Regional Directors operate independently from home and maintain contact with The Borgen Project’s Seattle office. Regional Directors sign a 6-month contract. The position is volunteer and is roughly 4-6 hours per week. Regional Directors attend a conference call every Monday evening. Regional Directors come from many diverse backgrounds, some of which include a news anchor, veteran, banker, teacher, relief worker, political staffer, sales manager, programmer, and college students.


  • Attend one (30-60 minute) conference call every week with the President of The Borgen Project and Regional Directors from across the United States (5PM PDT, 6PM MDT, 7PM CDT, 8PM EDT).
  • Meet with local congressional leaders and lobby for legislation that improves living conditions for those living on less than $1 per day.
  • Mobilize people in your community to contact their congressional leaders to support poverty reduction legislation.
  • Manage and implement fundraising campaigns.
  • Build a network of people engaged in the cause.
  • Serve as The Borgen Project’s ambassador in your city.


  • Basic understanding of U.S. Politics and international development.
  • Highly organized with the ability to prioritize multiple functions and tasks while managing their work time efficiently.
  • Strong team player that loves to bring new ideas to the table.
  • Ability to demonstrate frequent independent judgment with decisiveness.
  • Excellent overall communication skills: oral, written, presentation

To apply, send your resume to

Learn more about the Regional Director Program

- Advocate

Location: Nationwide (Telecommute Volunteer Role)
Salary: Unpaid
Duration: 3-months
Hours: 4-hours per week

This is a great entry-level volunteer position for someone looking to be part of The Borgen Project. Advocates can operate from anywhere in the U.S.


  • Attend one (30-60 minute) national conference call every week (5PM PDT, 6PM MDT, 7PM CDT, 8PM EDT).
  • Serve as an ambassador for the world’s poor. Build awareness of the issues and ways people can help.
  • Manage and implement fundraising campaigns.
  • Represent The Borgen Project’s in your city. Attend events and engage people in the cause.
  • Contact congressional leaders in support of key poverty-reduction programs.


  • Excellent overall communication skills: oral, written, presentation.
  • Ability to self-manage and prioritize assignments.

To apply, send your resume to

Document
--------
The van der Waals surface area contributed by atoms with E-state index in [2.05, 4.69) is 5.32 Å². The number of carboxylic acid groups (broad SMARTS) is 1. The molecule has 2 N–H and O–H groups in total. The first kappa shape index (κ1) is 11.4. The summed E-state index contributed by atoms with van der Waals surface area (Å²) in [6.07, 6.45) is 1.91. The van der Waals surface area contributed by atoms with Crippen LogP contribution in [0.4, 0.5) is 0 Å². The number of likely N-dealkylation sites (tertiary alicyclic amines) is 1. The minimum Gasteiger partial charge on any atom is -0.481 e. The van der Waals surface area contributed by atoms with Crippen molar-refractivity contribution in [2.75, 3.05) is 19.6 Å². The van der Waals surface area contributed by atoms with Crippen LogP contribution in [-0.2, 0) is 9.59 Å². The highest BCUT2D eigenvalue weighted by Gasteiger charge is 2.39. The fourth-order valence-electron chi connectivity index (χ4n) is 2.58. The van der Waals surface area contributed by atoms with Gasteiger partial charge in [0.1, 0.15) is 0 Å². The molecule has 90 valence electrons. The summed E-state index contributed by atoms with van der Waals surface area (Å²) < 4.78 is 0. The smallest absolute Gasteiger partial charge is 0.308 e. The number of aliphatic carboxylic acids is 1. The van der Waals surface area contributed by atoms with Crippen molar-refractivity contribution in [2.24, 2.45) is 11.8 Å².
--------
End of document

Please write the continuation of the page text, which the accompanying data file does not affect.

The Borgen Project fights for the underdog. The innovative, national campaign is working to make poverty a focus of U.S. foreign policy. Learn more at

CFP: The Global South and/in the Global North: Interdisciplinary Investigations

This special issue of The Global South encourages striated readings of place that challenge nation-based models of the Global North (First World) and the Global South (Third World) by suggesting that one may exist within the other.  The political clout of a nation, its fiscal soundness or disrepair, its general attitude toward the value of education and the accessibility of health care, obviously do not consistently characterize the experiences of all of its residents, and this issue explores that gap.  We especially encourage essays that focus on the blurring of political demarcations of space, or essays that transgress disciplinary lines.  Interdisciplinary and co-authored studies are thus particularly welcome.  Questions guiding the issue’s theme include but are not limited to these:


*          Where do we find evidence of the Global South within the Global North, particularly within countries resolutely classified as First World?  Might we find the Global North similarly pocketed into the Global South?


*          What might be gained by revamping traditional nation-based classifications of how power is allotted?  What are the pragmatic advantages and pitfalls to reading place in a new more granular way?


*          What case studies most clearly illustrate the complications in traditional Global South/Global North hierarchies?


*          What might be revealed by situating seemingly disparate locations along a spectrum that accounts for the distribution of power as fundamentally connected to the characteristics of space?


*          How is interdisciplinary study particularly well-suited to grapple with the exigencies of place-based study?  What disciplines converge most productively via the study of both real and imagined places? 


Guest co-editors:

Kirsten Dellinger, Associate Professor of Sociology, University of Mississippi

Jeff Jackson, Associate Professor of Sociology, University of Mississippi

Katie McKee, Associate Professor of Southern Studies and English, University of Mississippi

Annette Trefzer, Associate Professor of English


Please submit 500 word proposals by January 15, 2014 and completed papers by May 15, 2014 to Annette Trefzer  ( and Jeffrey Jackson (  For inquiries, please contact Annette Trefzer.